“Carried for long, or to the last” – Franklin relics and the Goodsir family

I have the strongest impression, that the Student’s Manual spoken of in the Illustrated London News as among the Franklin Relics, had belonged to poor Harry.”
Jane Ross Goodsir, 1854

We know what the Franklin Relics looked like – chronometers, cap bands, cutlery that passed through many hands.

But what was it like for the families of the missing men of the Franklin Expedition, to open a newspaper and read about a relic that had belonged to someone you love?

Continue reading ““Carried for long, or to the last” – Franklin relics and the Goodsir family”

Robert Goodsir and the Franklin graves on Beechey Island

In December 1880, after reading about the discoveries made by Franklin searcher Lt. Frederick Schwatka, Robert Anstruther Goodsir wrote his Beechey Island memories down in an article for The Australasian newspaper.

He did so under a pseudonym – “An Arctic Man of Two Voyages”. He never once mentions the name of the beloved brother he was in search of: Henry Duncan Spens Goodsir, the assistant surgeon and naturalist on HMS Erebus.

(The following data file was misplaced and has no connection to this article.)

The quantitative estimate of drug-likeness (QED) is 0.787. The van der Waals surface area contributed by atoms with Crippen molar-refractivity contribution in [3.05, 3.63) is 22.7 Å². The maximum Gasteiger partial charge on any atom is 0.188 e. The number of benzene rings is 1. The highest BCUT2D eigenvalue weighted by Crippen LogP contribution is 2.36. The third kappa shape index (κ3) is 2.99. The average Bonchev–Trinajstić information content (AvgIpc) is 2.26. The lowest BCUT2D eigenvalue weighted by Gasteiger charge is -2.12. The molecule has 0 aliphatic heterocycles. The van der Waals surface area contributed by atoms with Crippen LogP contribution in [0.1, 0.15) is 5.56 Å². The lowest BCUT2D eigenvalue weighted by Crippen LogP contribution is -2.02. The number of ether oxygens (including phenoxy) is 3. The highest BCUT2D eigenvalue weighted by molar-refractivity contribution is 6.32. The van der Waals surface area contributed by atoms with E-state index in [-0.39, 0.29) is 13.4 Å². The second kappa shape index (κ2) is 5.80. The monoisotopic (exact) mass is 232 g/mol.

Nevertheless, the text of the article matched up with fragments found by Allison Lane and myself, and known to have been part of a manuscript written by Robert.

I made this discovery in 2018, but I’m presenting an illustrated and annotated five-part version of it here for the first time. My notes draw in more details of 1850-51 expedition, put the events into context, and touch on many discoveries made in the years since Robert’s death in 1895. I hope you enjoy it.

Part one: Australia 1880

In his home in Gippsland, 57-year-old Robert Anstruther Goodsir thinks back “30 years and three months” to his second Arctic voyage in search of the Franklin Expedition.

An etching from the Illustrated London News, showing Erebus and Terror as they left England.

Part two: Humble headstones, painted black

In part two, Robert remembers the excitement and fear he felt when shipmate Carl Petersen spots three shapes in the distance. Could these be survivors of the Franklin Expedition?

Part three: Silent for four long winters

Three graves have been found, and now almost all of the 1850-51 search ships are at Beechey Island, desperately looking for clues that will unravel the mystery.

Part four: “Cabined, cribbed, confined

In part four, Robert introduces the reader to the many dashing heroes, old rogues and bright young stars who were on the search with him.

Part five: Unreliable memories

In the final part, the pain of losing his brother is clear, as is the stress of two very dangerous and ultimately unsuccessful Artic search expeditions. But is he remembering the details correctly?

Empty cans in the shape of a cross.